• cazman619 - February 10, 2010 9:38 p.m.

    The fact that some will hate it and some will love it, leaves me to think that Nathan Irvine should have handled this review. It's such a niche game that it should be given to someone who is genuinely interested in it from the outset. If this is already the case then I take back my previous point. I am not taking any notice of the score, but I know many people will... and from the comments, it's put some people off the game entirely. I urge those people to read other reviews. It's been getting some really positive reviews all over. I also think the love/hate section at the end of the review is inconsistent. If it's emotional and engrossing... then it has done it's job. It tells a story. And if it engrossed you, then it shouldn't be a worry. Again, this is not about the score. A 7 is good. This is about my thoughts on perhaps the wrong reviewer and also some inconsistencies in the review.
  • DriveShaft - February 10, 2010 9:43 p.m.

    Glad that you summed it up at the end with the 'better than Indigo Prophecy', I'm a fan of it - but it also suffered from bad dialogue, plot holes and such. Once I Play the demo of Heavy Rain I'll decide whether I should rent it or buy it, I've been looking forward to this for a good 4 years so I hope it isn't a real letdown.
  • CAPST3R - February 10, 2010 10:13 p.m.

    This game was a stupid move by the developers, hopefully the industry will learn from this. Game players like the on-edge interactivity of the game. This, however, provides an interactive film. You'll get that from any trailer or review. Sure, some might be interested, but this new genre alsmost certainly won't catch on. It might have caught on if everything you did changed some of the future, i.e realism, but this is just a multiple choice, with no real affect on anything (those 2 trailers showed an ending with the same script). If this is ever going to succeed, it will need some extreme amounts of realism, both in effects of actions, and graphics. In games, it seems that whenever a player picks something up, it sticks to them.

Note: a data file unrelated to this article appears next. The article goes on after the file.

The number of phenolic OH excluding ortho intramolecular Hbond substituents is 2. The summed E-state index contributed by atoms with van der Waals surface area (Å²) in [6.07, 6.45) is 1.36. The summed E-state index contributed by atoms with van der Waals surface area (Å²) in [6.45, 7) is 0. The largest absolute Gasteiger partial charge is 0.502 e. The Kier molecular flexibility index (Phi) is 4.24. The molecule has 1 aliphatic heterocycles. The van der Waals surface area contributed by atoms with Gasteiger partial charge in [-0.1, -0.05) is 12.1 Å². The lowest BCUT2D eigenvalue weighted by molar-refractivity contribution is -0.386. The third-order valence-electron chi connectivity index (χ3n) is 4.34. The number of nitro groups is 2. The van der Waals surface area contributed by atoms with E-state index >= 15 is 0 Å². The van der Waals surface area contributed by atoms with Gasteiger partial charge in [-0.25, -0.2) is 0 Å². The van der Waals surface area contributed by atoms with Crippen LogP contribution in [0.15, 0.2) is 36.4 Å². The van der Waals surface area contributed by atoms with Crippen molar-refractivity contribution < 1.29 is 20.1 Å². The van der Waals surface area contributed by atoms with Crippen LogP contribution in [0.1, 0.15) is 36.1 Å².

• Pocotron - February 10, 2010 10:29 p.m.

    Wait. Why does this sound familiar? *cough* inFamous *cough* JUSTSAYINLOL
  • garnsr - February 10, 2010 10:39 p.m.

    I'm often amazed at how much effort must go into making just a few things in a game really be affected by a players actions, I don't know how they could make several games worth of diverging stories based on what you do (I'd love to see it, though.) Some people will like this, some won't, but it's always good to have games that aren't just what's selling bets at the moment. We'd never have gotten so many FPSs if someone hadn't tried to make them in the first place. There's always room for something less popular, it doesn't stop the makers of best sellers from continuing to make them. I still think I'll pick this up, it's the sort of thing that PS3 has done fairly well in the last few years, giving us choices in games that aren't entirely for the masses.